• EXTRA: If the player doesn't really care about an animal, it's an extra and does not have mechanical impact on the game. It might still act as momentary leverage for the character, though, and be a cause for circumstance penalties and whatnot. An ANIMAL KEN (I) check may also be used on it easily enough to get an Effect or change it into equipment by declaration.

In other words, quite straightforward once you remember that the same fictional thing need not have the same mechanics.

Jari's Zoo

My brother Jari, after playing a campaign in Qek, came to develop his own Story Guiding technique for animals. Because we have a bit of extra space here and I find this stuff interesting, let's review.

Boars
have the SECRET OF KNOCKBACK, which they use to knock out the largest (highest VIGOR) enemies. Their behaviors are SOLITARY and RAGING
Bisons
are similar, except they start knocking with the most annoying targets, those with the lowest INSTINCT Pools. Their behaviors are HERDING and RAGING.
Leopard
skins are valuable. They have the SECRET OF SUDDEN STRIKE and they can't be tracked. The leopard attacks from hiding and escapes if its first attack fails. Its behaviors are NOCTURNAL and PREDATOR.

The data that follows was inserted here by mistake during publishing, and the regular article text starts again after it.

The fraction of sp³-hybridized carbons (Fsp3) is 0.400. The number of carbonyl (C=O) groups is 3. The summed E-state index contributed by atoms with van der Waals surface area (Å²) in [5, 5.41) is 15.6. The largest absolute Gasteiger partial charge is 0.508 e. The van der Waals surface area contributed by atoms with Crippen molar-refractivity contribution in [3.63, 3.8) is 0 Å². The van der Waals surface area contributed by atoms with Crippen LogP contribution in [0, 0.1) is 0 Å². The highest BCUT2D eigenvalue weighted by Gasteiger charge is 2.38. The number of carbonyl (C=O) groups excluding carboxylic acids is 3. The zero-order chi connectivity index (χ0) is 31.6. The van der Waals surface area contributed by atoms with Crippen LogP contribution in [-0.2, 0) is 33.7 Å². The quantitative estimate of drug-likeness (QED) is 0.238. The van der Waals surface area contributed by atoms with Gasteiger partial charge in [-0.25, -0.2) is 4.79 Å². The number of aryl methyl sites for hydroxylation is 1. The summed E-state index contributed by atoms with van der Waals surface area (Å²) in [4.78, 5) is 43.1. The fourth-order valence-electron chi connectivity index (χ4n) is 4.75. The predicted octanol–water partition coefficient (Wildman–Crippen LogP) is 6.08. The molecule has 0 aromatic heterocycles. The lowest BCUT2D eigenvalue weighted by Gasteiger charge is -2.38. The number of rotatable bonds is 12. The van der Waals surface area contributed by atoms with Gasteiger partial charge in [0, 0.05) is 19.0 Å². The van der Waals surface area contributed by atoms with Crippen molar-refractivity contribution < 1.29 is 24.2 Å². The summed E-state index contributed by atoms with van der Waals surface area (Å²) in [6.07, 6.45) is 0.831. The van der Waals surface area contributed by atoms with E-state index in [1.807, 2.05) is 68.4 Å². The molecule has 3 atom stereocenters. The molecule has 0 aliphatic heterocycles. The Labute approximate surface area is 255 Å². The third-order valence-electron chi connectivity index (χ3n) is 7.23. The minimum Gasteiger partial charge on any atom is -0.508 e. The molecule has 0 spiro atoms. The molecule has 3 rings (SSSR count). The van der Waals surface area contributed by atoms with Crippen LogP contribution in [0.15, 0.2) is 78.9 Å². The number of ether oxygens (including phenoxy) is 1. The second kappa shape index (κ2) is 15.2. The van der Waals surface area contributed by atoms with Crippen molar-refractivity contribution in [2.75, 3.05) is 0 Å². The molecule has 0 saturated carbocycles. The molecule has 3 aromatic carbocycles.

Giant snakes
are of three kinds. The constrictor has the SECRET OF CRUSHING, which breaks armors and burns Vigor from the opponent every round in extended conflict. The devouring snake is larger and meaner. The third one is poisonous snake, which delivers a potent natural infusion. All three snakes surprise the most careless victim, or the one with the worst Reason Pool. They will only let go if injured. The snake behaviors are PREDATOR and SOLITARY.
Gorilla
has the SECRETS OF THROWING and NATURAL WEAPONS. It throws stones and wrestles people, and escapes when injured. Its behaviors are RAGING and CLEVER.
Rhinoceros
is a jovial creature, unless irritated with fire or loud noise. It has the SECRET OF MIGHTY BLOW and a naturally thick skin. The rhino's behaviors are HERBIVORE and RAGING.
Giant Frogs
are encountered in the jungles of Qek; most fearsome. They have the SECRET OF FLYING LEAP and they can disarm people with their tongue. They also swim facilely. Avoids people, but tries to eat anything smaller, such as goblins, dwarves and children. Behaviors are CUNNING and PATIENT.
Lion Heart
is a legendary lion encountered most often in the western savannah, but it does get around. Lion Heart has the SECRET OF CONTACTS and the AURA OF FADING THE ILLUSION. Lion Heart is curious, only kills when hungry and likes to talk with anybody who knows Feline speak. Its behaviors are PREDATORY and NOBLE.